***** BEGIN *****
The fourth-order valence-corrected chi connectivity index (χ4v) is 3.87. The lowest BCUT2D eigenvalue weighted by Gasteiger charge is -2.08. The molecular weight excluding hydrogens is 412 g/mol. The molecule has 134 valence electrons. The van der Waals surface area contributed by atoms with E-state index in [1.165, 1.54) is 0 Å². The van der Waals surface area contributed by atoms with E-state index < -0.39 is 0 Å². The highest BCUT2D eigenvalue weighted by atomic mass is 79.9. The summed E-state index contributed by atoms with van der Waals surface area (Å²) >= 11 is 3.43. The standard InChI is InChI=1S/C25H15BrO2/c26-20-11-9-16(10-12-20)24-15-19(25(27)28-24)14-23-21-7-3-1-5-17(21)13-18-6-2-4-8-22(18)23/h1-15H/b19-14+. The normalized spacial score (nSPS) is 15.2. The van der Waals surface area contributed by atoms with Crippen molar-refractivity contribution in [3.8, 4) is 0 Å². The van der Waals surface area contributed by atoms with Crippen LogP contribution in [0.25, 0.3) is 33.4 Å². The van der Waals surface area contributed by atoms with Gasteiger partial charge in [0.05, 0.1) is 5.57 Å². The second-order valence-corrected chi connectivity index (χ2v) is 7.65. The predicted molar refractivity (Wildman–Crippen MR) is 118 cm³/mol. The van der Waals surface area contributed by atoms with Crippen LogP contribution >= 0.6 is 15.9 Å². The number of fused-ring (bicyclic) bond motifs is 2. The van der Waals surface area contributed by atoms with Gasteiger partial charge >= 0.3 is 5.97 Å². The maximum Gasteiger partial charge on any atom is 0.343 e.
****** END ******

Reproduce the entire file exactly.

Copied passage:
The fourth-order valence-corrected chi connectivity index (χ4v) is 3.87. The lowest BCUT2D eigenvalue weighted by Gasteiger charge is -2.08. The molecular weight excluding hydrogens is 412 g/mol. The molecule has 134 valence electrons. The van der Waals surface area contributed by atoms with E-state index in [1.165, 1.54) is 0 Å². The van der Waals surface area contributed by atoms with E-state index < -0.39 is 0 Å². The highest BCUT2D eigenvalue weighted by atomic mass is 79.9. The summed E-state index contributed by atoms with van der Waals surface area (Å²) >= 11 is 3.43. The standard InChI is InChI=1S/C25H15BrO2/c26-20-11-9-16(10-12-20)24-15-19(25(27)28-24)14-23-21-7-3-1-5-17(21)13-18-6-2-4-8-22(18)23/h1-15H/b19-14+. The normalized spacial score (nSPS) is 15.2. The van der Waals surface area contributed by atoms with Crippen molar-refractivity contribution in [3.8, 4) is 0 Å². The van der Waals surface area contributed by atoms with Crippen LogP contribution in [0.25, 0.3) is 33.4 Å². The van der Waals surface area contributed by atoms with Gasteiger partial charge in [0.05, 0.1) is 5.57 Å². The second-order valence-corrected chi connectivity index (χ2v) is 7.65. The predicted molar refractivity (Wildman–Crippen MR) is 118 cm³/mol. The van der Waals surface area contributed by atoms with Crippen LogP contribution >= 0.6 is 15.9 Å². The number of fused-ring (bicyclic) bond motifs is 2. The van der Waals surface area contributed by atoms with Gasteiger partial charge >= 0.3 is 5.97 Å². The maximum Gasteiger partial charge on any atom is 0.343 e.